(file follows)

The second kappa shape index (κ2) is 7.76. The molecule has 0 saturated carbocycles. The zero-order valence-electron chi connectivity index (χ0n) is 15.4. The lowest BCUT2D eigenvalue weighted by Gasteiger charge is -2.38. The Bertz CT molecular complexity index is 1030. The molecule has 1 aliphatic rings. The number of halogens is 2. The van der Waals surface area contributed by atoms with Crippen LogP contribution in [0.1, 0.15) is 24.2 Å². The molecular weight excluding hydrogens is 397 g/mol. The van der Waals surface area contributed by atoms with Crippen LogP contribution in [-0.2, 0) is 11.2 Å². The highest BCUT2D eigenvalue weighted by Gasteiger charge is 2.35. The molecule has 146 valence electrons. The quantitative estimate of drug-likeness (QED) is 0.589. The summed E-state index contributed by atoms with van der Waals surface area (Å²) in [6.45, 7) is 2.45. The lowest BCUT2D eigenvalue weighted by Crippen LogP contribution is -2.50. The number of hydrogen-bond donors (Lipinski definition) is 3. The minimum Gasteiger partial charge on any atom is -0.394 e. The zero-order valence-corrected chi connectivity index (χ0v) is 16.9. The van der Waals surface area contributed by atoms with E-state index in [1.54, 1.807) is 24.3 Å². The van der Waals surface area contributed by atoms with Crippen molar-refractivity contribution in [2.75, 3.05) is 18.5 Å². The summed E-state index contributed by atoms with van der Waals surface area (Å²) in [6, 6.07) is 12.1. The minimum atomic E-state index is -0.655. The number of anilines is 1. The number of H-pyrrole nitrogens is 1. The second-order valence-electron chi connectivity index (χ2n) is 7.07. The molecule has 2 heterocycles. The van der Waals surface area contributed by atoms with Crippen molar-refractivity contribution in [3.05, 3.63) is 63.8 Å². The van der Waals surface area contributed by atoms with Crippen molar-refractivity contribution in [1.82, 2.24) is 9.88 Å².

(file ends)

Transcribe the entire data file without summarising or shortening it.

The second kappa shape index (κ2) is 7.76. The molecule has 0 saturated carbocycles. The zero-order valence-electron chi connectivity index (χ0n) is 15.4. The lowest BCUT2D eigenvalue weighted by Gasteiger charge is -2.38. The Bertz CT molecular complexity index is 1030. The molecule has 1 aliphatic rings. The number of halogens is 2. The van der Waals surface area contributed by atoms with Crippen LogP contribution in [0.1, 0.15) is 24.2 Å². The molecular weight excluding hydrogens is 397 g/mol. The van der Waals surface area contributed by atoms with Crippen LogP contribution in [-0.2, 0) is 11.2 Å². The highest BCUT2D eigenvalue weighted by Gasteiger charge is 2.35. The molecule has 146 valence electrons. The quantitative estimate of drug-likeness (QED) is 0.589. The summed E-state index contributed by atoms with van der Waals surface area (Å²) in [6.45, 7) is 2.45. The lowest BCUT2D eigenvalue weighted by Crippen LogP contribution is -2.50. The number of hydrogen-bond donors (Lipinski definition) is 3. The minimum Gasteiger partial charge on any atom is -0.394 e. The zero-order valence-corrected chi connectivity index (χ0v) is 16.9. The van der Waals surface area contributed by atoms with E-state index in [1.54, 1.807) is 24.3 Å². The van der Waals surface area contributed by atoms with Crippen molar-refractivity contribution in [2.75, 3.05) is 18.5 Å². The summed E-state index contributed by atoms with van der Waals surface area (Å²) in [6, 6.07) is 12.1. The minimum atomic E-state index is -0.655. The number of anilines is 1. The number of H-pyrrole nitrogens is 1. The second-order valence-electron chi connectivity index (χ2n) is 7.07. The molecule has 2 heterocycles. The van der Waals surface area contributed by atoms with Crippen molar-refractivity contribution in [3.05, 3.63) is 63.8 Å². The van der Waals surface area contributed by atoms with Crippen molar-refractivity contribution in [1.82, 2.24) is 9.88 Å².